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Under the gun

The U.S. Supreme Court followed up on its 2008 Heller decision — which threw out the blanket ban on private handgun ownership in Washington, D.C. — by ruling 5-4 on Monday that Chicago, as well, violated the Constitution by imposing an effective ban on private handgun ownership.

The court’s four left-wing justices found no constitutional grounds to toss out Chicago’s handgun ban, despite the Second Amendment’s edict that, “The right of the people to keep and bear arms shall not be infringed.”

Notable was the vote by newest Justice Sonia Sotomayor, who swore in Senate hearings last year that she understood gun ownership was an individual right. Justice Sotomayor voted Monday that Chicago’s complete ban on private handgun ownership was just fine with her.

Despite the victory for gun rights advocates, the majority did indicate a willingness to accept some gun regulations. The problem in Chicago was the broad reach of the city’s universal handgun ban — but “less broad” restrictions might pass muster, the justices held.

No doubt this will lead to years of additional litigation, as those who wish to prevent Americans from effectively exercising this basic constitutional right work to see how much they can get away with.

Mayor Richard Daley of Chicago, for example, promptly promised to adopt all the regulations that Washington, D.C., adopted in 2008 after its gun ban was struck down, as well as some additional ones. The Washington Post recently sent a reporter with a spotless record to obtain a D.C. handgun permit, determining that the quest involved paying fees amounting to more than $550, making four distinct trips to the police station, and taking two different tests.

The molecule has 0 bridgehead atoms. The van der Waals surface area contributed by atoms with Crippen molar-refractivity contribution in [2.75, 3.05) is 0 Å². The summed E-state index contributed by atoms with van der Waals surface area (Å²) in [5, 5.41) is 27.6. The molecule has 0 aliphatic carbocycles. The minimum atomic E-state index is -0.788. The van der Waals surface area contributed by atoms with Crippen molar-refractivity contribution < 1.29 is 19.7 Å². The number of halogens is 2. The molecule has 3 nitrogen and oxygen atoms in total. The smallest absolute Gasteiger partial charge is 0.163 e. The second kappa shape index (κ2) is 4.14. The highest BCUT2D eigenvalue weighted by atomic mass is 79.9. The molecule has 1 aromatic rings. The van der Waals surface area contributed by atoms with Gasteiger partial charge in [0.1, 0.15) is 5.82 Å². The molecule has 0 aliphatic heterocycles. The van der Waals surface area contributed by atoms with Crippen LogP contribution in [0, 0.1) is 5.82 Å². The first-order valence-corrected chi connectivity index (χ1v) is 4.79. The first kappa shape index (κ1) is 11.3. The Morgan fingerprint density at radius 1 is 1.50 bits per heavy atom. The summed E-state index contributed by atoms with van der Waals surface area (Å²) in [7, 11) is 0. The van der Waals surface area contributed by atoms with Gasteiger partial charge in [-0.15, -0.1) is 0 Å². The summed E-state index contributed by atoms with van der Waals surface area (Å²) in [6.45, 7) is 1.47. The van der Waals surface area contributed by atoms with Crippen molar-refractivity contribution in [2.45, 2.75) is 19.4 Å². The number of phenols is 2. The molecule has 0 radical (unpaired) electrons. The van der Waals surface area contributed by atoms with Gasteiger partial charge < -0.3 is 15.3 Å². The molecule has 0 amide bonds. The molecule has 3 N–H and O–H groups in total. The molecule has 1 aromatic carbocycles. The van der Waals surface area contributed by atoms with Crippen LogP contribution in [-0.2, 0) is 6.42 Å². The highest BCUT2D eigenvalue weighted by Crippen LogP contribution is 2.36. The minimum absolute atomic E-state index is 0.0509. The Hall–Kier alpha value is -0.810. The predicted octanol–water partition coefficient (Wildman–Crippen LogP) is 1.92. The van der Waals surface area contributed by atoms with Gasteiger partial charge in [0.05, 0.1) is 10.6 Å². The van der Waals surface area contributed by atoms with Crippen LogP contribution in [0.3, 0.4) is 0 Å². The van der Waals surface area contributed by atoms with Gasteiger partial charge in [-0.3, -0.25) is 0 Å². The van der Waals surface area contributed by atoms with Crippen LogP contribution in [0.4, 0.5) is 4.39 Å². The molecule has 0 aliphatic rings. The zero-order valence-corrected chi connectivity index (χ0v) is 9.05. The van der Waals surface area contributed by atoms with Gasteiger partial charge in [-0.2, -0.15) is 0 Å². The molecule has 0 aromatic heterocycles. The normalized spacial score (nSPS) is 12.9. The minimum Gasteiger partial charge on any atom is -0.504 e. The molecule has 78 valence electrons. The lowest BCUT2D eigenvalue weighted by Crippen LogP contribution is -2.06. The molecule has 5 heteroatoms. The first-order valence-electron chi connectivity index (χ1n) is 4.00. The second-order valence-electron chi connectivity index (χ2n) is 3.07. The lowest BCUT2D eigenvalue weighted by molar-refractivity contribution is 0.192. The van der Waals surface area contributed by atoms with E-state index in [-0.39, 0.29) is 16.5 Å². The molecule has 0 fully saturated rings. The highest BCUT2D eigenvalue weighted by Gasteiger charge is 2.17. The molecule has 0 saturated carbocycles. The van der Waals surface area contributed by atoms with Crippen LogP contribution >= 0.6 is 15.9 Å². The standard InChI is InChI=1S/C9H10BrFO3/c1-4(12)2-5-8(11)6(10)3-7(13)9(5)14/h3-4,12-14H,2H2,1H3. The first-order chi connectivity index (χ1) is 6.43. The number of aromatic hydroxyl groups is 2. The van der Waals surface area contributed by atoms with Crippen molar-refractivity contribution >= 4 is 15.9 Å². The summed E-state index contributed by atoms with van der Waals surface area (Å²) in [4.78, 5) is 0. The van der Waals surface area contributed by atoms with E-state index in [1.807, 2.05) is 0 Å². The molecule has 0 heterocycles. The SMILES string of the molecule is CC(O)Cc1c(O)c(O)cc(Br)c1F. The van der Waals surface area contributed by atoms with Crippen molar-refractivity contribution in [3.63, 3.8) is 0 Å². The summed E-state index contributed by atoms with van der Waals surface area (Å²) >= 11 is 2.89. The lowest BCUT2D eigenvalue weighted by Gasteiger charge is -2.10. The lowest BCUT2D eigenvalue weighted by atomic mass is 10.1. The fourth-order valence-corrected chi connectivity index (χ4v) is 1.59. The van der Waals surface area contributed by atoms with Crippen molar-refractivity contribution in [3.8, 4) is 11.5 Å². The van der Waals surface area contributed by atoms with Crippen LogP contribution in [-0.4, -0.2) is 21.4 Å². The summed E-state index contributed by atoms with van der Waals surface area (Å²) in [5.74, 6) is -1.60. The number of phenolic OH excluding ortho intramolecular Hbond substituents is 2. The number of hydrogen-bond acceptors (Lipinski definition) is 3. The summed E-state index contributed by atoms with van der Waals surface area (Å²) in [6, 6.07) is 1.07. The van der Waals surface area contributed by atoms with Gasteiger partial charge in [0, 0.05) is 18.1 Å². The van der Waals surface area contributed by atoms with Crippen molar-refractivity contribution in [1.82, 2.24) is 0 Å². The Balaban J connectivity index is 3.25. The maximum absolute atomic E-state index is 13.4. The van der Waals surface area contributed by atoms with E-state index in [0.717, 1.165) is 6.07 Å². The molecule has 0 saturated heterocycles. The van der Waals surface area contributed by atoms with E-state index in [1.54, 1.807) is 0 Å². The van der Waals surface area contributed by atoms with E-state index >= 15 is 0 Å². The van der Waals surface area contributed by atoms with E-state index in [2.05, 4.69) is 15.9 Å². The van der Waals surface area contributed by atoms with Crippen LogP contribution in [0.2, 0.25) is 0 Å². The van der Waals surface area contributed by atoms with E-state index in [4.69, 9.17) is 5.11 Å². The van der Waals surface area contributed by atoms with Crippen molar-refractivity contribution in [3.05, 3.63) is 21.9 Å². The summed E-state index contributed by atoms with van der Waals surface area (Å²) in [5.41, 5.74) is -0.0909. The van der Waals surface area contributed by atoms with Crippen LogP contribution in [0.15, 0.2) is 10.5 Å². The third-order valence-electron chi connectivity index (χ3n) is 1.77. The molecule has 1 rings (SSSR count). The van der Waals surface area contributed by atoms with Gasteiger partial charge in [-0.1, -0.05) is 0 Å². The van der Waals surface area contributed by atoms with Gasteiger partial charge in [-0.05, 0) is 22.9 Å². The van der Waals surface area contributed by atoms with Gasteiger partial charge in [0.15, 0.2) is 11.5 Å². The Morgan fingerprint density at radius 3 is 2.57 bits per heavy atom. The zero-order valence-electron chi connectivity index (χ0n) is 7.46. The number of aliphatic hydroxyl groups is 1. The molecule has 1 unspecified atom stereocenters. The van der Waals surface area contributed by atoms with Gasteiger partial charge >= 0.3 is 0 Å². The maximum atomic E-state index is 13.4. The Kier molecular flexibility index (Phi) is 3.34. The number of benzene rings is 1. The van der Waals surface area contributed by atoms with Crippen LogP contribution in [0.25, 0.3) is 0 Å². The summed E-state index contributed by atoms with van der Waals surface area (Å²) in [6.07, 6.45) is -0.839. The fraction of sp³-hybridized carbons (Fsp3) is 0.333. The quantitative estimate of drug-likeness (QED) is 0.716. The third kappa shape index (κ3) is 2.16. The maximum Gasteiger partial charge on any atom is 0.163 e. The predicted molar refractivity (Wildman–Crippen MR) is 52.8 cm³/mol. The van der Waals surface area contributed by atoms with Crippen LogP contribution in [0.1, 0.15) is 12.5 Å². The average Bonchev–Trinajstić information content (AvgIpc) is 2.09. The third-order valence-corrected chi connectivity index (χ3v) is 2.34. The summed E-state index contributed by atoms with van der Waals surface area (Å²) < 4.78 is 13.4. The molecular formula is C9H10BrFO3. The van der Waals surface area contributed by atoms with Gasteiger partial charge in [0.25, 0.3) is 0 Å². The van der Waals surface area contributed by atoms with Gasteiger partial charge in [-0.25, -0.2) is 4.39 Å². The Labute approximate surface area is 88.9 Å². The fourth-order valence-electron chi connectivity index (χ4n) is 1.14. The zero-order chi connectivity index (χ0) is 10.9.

Chicago officials announced they plan to do the same, while adding a requirement that gun owners buy insurance to cover any incidents that might arise from use of the weapon.

Imagine any mayor in the United States saying he intends to impose $550 in fees and other procedural roadblocks before residents can purchase a “freedom of religion permit,” so they might attend the church of their choice.

The court on Monday certainly moved in the right direction. But as GOP Rep. Tom Price of Georgia warned, “The small margin by which this decision was reached also highlights the need for Supreme Court justices who fully appreciate the basic rights ensured by the Constitution. Solicitor General Elena Kagan’s previous work to push the Clinton administration’s anti-Second Amendment agenda does not inspire confidence that she would use a seat on our highest court to protect the rights of the American people.”

Oh, Ms. Kagan — now undergoing Senate hearings on her Supreme Court nomination — will doubtless now assure us she stands by the entire Bill of Rights … just as Sonia Sotomayor did.

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